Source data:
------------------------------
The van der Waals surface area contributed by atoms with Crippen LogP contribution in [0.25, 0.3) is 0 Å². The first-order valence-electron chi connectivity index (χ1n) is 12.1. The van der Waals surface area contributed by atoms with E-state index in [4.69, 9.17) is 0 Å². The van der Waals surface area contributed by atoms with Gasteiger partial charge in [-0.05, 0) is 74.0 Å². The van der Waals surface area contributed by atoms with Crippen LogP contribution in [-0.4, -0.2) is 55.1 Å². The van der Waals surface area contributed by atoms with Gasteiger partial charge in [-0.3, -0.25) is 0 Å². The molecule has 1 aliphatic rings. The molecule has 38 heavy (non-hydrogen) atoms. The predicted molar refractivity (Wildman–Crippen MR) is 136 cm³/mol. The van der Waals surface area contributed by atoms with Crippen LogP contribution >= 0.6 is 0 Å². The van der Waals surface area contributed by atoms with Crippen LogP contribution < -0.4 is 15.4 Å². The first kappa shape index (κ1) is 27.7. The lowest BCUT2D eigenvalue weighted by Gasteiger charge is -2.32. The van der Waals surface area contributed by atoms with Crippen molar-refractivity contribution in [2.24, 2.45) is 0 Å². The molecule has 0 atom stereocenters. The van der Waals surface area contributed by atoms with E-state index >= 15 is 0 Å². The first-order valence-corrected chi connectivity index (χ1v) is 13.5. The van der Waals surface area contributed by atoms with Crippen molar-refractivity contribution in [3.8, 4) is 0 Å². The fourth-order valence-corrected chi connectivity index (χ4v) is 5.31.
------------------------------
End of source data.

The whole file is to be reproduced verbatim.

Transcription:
The van der Waals surface area contributed by atoms with Crippen LogP contribution in [0.25, 0.3) is 0 Å². The first-order valence-electron chi connectivity index (χ1n) is 12.1. The van der Waals surface area contributed by atoms with E-state index in [4.69, 9.17) is 0 Å². The van der Waals surface area contributed by atoms with Gasteiger partial charge in [-0.05, 0) is 74.0 Å². The van der Waals surface area contributed by atoms with Crippen LogP contribution in [-0.4, -0.2) is 55.1 Å². The van der Waals surface area contributed by atoms with Gasteiger partial charge in [-0.3, -0.25) is 0 Å². The molecule has 1 aliphatic rings. The molecule has 38 heavy (non-hydrogen) atoms. The predicted molar refractivity (Wildman–Crippen MR) is 136 cm³/mol. The van der Waals surface area contributed by atoms with Crippen LogP contribution >= 0.6 is 0 Å². The van der Waals surface area contributed by atoms with Crippen LogP contribution < -0.4 is 15.4 Å². The first kappa shape index (κ1) is 27.7. The lowest BCUT2D eigenvalue weighted by Gasteiger charge is -2.32. The van der Waals surface area contributed by atoms with Crippen molar-refractivity contribution in [2.24, 2.45) is 0 Å². The molecule has 0 atom stereocenters. The van der Waals surface area contributed by atoms with E-state index >= 15 is 0 Å². The first-order valence-corrected chi connectivity index (χ1v) is 13.5. The van der Waals surface area contributed by atoms with Crippen molar-refractivity contribution in [3.8, 4) is 0 Å². The fourth-order valence-corrected chi connectivity index (χ4v) is 5.31.